• Via Conor Friedersdorf at Sullivan, USA Today: Railways are apparently the next target for the DHS/TSA fascists. The airport racket wasn’t a big enough employment program for fat skinhead knuckle-draggers, so they are going to need to start up unconstitutional and utterly pointless searches at subway stations to create some more jobs for their brethren.
  • NYT: Have you heard of Jamie and Gladys Scott? They had spent 16 years behind bars for an $11 armed robbery. Well, luckily for them, Miss. Governor (and GOP presidential hopeful) Haley Barbour went and said some vaguely racist crap a few weeks ago. Looking to prove he didn’t hate blacks after all, Barbour suspended their sentences, contingent upon one sister giving the other a kidney. I am glad these women have been released from their ridiculous sentences, but that Barbour did this for opportunistic reasons and that there is some sort of caveat attached pisses me off.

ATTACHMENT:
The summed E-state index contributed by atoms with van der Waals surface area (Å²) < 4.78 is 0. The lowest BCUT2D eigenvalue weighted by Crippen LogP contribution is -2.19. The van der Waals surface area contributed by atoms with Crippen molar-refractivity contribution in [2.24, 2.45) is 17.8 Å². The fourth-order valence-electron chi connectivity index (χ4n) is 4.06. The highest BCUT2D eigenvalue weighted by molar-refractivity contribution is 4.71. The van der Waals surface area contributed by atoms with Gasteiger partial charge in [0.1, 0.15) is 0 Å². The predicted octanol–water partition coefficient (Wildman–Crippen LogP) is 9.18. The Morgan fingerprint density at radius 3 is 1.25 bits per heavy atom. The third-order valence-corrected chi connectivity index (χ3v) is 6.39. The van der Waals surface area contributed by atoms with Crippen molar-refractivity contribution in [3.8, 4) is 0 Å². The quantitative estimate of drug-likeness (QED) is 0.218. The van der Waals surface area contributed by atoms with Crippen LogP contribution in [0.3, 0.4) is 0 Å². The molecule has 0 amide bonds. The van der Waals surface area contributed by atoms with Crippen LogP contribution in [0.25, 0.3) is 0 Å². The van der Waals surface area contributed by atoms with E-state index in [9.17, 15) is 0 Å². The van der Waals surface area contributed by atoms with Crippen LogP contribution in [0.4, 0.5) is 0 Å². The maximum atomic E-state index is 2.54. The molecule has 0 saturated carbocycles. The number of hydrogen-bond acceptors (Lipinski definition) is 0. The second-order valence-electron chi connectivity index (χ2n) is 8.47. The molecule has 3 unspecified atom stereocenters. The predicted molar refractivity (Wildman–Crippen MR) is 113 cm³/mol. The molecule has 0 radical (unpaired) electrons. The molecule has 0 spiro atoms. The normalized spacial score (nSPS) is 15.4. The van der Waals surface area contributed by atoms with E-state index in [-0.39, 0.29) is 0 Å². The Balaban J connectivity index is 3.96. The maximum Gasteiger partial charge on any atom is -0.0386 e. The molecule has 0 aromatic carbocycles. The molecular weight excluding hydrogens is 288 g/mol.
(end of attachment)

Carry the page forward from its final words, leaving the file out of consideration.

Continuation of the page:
• Western Standard: Highlighting the inspiring story of an incidence of de facto jury nullification in a Montana marijuana possession case. During jury selection, the drug warriors couldn’t find enough potential jurors in the pool willing to even consider locking someone up for having a sixteenth of an ounce. Not like the quantity should really matter, but still awesome.
  • Eugene Volokh: Phillip Greaves, the sick dude who wrote the infamously-banned-on-Amazon book The Pedophile’s Guide to Love and Pleasure, was recently extradited to Florida to face felony obscenity charges. Undercover cops baited him into sending them a copy of the book. Is Greaves  a sick puppy who should be ostracized by other adults? Probably. But is writing a book reason enough to entrap someone and then lock them up? Hell no.
  • Via Jacob Sullum at Reason, Michael Siegel: the top 10 anti-tobacco lies of the year. Why just talk about the realities of lung cancer when you can make up much worse lies? That seems to be the motto of the anti-smoking zealots. It’s mostly BS about secondhand smoke.